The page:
Older Fathers Less Likely to Have Smart Kids

Mar 10, 2009
Men, who became fathers at older age, produce less intelligent children than their younger counterparts, scientists claim.

The recent study conducted by Australian and US researchers involved data of 33,000 children born in US between 1959 and 1965. Their fathers' age ranged between 15 to 65. John McGrath,a leading author of the study at the Queensland Brain Institute and his colleagues analyzed the results of intelligence tests performed by children at age 8 months, 4 years and 7 years. The findings showed that children fathered by older men did less well on intelligence tests. Other factors like mental health and socio-economic status were taken into account.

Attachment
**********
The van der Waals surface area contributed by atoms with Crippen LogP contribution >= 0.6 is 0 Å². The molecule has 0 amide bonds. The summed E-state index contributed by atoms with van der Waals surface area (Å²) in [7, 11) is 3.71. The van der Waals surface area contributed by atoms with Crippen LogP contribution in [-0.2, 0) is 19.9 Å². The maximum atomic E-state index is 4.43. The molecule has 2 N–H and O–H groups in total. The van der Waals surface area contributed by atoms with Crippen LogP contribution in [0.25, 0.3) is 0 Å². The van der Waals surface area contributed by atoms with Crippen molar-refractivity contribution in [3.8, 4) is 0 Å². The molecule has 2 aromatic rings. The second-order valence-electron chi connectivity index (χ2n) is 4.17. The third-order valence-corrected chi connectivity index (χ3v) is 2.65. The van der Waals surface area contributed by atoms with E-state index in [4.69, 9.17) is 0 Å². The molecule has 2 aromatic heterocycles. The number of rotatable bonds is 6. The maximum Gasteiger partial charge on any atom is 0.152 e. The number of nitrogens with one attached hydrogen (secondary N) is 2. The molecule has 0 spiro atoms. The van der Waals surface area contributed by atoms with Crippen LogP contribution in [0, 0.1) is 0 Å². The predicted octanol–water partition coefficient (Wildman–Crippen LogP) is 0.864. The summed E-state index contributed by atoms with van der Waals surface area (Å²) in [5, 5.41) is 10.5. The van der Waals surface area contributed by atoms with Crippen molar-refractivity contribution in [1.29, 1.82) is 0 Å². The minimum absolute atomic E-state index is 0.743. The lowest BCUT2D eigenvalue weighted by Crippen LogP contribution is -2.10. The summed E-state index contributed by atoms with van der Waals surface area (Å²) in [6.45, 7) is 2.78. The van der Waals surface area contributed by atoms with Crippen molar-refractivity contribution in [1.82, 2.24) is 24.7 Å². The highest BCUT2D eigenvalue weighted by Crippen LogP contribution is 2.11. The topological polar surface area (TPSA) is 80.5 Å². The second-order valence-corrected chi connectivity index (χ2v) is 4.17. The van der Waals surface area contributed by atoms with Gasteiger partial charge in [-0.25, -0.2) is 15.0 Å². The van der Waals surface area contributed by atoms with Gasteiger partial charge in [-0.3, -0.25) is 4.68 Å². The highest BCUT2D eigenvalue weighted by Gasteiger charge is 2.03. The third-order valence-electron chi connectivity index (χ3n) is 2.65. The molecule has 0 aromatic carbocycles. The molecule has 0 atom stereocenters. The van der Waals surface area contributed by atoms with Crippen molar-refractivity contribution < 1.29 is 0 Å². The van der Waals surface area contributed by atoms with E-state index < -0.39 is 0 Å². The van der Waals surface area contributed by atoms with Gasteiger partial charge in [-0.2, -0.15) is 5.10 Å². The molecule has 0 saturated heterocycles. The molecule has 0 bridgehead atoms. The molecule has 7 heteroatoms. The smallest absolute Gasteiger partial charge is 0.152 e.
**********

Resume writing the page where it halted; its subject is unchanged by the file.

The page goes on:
Previous studies linked father's age to the risk of developing such health conditions as autism, schizophrenia, dyslexia, epilepsy and dwarfism. Now, there is supporting evidence that father's age is connected to intelligence of the child.

"The results were quite startling as it was thought that the age of the father was less of a concern compared to the age of the mother," John McGrath said. Earlier, several studies showed that older mothers have more intelligent children. However, this seems to be not true for older fathers.

Scientists try to explain this fact by peculiarities of male reproductive system. It is known that male sperm undergoes around 150 divisions at 20s and almost 840 divisions at age 50. The risk of mutations increases with greater number of cell divisions, which may lead to health problems. Thus, older men have more chances of having genetic mutations.
The study was published in the journal Public Library of Science Medicine